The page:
Are you considering bringing AIW to your school or district? Below, see the answers to frequent questions we hear from potential partners. 

What is Authentic Intellectual Work? 

Authentic Intellectual Work (AIW) is a framework for ensuring that ALL students have access to intellectually rigorous learning experiences that have value beyond school.

We currently have PLCs in place. How does the AIW Institute support this structure?

The AIW Institute helps to provide a clear and specific focus for PLCs. Through the use of AIW rubrics and teacher-provided artifacts, teacher team members develop a shared vision of high-quality, rigorous instruction.

Why do we encourage building leaders to participate on AIW teacher teams?

Since implementing the AIW framework involves a shift in how teachers talk about and collaborate around their instructional practices, building leaders’ support and participation is crucial. Being an active team participant helps building leaders gain a deeper understanding of AIW and its processes. Active participation helps building leaders better understand the time and resources that need to be allocated for this work.

School leaders from our partner schools have reported that they gain valuable information about classroom instruction and student learning by participating in the team scoring sessions.

What is the AIW Institute?

The AIW Institute partners with schools and districts to ensure that ALL students have access to intellectually rigorous learning experiences that have value beyond school. Guided by the AIW framework, we help develop and facilitate collaborative instructional teams as they analyze examples of instruction, teacher-created tasks and student performance.

Does AIW help schools address required local, state and national curricular standards?

Yes. In fact, AIW team meetings give teachers an opportunity to discuss which standards should be prioritized and how best to address key standards in intellectually rigorous, authentic ways that help students develop a deep conceptual understanding of course content.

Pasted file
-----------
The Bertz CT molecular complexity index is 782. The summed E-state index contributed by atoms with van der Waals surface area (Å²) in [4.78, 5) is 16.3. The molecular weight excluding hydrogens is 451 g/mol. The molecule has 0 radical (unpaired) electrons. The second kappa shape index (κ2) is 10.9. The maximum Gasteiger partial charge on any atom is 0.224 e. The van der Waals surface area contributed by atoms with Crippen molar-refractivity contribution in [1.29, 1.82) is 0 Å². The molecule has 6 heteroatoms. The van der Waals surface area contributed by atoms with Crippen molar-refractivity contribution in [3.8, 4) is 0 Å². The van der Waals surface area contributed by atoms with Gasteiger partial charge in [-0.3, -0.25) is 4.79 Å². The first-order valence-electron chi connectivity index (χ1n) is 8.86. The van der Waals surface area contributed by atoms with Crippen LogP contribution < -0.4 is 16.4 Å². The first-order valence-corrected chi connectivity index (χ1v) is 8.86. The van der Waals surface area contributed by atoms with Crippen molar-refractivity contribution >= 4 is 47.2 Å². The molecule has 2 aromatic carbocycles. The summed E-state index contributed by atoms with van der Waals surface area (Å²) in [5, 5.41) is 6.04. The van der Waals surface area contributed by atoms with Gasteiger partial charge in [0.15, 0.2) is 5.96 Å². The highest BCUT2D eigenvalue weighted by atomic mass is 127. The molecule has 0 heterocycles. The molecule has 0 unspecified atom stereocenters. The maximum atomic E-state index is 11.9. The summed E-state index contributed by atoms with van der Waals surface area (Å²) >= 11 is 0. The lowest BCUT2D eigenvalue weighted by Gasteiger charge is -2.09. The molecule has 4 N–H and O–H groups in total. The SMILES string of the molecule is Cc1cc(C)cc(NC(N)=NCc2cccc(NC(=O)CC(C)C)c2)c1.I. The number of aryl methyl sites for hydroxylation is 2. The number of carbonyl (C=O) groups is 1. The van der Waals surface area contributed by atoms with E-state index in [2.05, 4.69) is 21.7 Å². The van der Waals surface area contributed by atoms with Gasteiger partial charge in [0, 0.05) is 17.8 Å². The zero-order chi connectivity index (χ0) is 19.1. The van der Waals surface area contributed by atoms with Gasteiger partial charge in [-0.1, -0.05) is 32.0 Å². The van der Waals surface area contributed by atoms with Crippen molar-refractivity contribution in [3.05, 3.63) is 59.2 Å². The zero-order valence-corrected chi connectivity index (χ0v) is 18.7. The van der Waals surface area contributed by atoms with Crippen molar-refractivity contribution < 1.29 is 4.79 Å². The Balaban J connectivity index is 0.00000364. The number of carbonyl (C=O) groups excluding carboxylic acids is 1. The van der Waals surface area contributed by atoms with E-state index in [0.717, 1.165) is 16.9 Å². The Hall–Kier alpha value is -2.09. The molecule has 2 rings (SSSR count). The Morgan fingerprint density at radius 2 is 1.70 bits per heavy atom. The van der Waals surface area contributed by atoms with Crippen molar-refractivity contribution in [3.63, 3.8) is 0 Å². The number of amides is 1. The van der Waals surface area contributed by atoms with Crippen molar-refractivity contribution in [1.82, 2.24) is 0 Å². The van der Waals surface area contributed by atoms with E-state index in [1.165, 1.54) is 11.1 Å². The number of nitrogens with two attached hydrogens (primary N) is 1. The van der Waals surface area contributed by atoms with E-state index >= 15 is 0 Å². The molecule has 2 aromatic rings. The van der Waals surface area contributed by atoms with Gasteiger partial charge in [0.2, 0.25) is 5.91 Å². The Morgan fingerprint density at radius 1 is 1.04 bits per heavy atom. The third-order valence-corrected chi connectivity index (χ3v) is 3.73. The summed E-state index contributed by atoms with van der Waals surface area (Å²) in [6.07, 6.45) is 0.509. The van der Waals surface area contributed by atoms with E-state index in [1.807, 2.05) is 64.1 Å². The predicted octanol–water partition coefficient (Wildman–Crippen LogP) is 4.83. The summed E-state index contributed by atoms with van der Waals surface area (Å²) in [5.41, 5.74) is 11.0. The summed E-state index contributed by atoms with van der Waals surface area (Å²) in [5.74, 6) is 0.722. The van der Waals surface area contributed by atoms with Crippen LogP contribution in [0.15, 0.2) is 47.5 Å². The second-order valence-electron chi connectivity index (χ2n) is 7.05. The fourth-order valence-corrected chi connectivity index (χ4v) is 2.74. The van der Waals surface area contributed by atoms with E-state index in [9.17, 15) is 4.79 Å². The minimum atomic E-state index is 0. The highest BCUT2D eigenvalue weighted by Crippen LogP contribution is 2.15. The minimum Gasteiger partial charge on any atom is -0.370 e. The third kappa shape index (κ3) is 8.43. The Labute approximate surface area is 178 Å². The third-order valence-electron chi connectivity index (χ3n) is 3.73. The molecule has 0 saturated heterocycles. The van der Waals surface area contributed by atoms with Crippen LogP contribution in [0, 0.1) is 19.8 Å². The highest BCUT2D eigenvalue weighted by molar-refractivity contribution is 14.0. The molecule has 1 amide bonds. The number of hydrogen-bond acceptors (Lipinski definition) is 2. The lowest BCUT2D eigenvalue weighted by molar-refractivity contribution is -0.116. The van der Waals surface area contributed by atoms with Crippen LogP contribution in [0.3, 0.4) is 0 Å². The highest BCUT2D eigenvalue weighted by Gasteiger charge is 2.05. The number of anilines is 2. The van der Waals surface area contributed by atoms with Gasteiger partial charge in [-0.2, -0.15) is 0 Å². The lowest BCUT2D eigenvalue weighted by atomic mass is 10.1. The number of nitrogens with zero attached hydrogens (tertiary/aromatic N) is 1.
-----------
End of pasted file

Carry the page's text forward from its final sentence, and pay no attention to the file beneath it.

We already have a number of initiatives in place. Why bring in AIW?

The AIW framework helps provide program coherence throughout a school or district. During AIW PD, teachers across grade levels and subject areas zero-in on shared criteria for instructional rigor and relevance.  We consider AIW to be “the umbrella” under which other initiatives can be strengthened. Many instructional and curricular initiatives do not provide sustained, focused support for teacher capacity-building; AIW does.

What role do the AIW coaches play?

AIW Institute coaches know how to build AIW from the ground up.  They plan and conduct kick-off workshops, facilitate AIW team meetings, help pilot teams build collective understanding of the AIW framework, help identify areas that may need redirection, and collaborate with building leadership teams to plan for ongoing implementation of AIW.

What do participating teachers gain from being part of an AIW team?

Teachers are given the opportunity to reflect and work on what is most important in their profession: their teaching practice. The AIW sessions are not evaluative in nature, and teachers have an opportunity to reflect honestly on their instruction with their colleagues. Teachers report that as a result of this work, they gain new ideas and are able to make immediate changes to their instruction. This work honors teachers’ professionalism.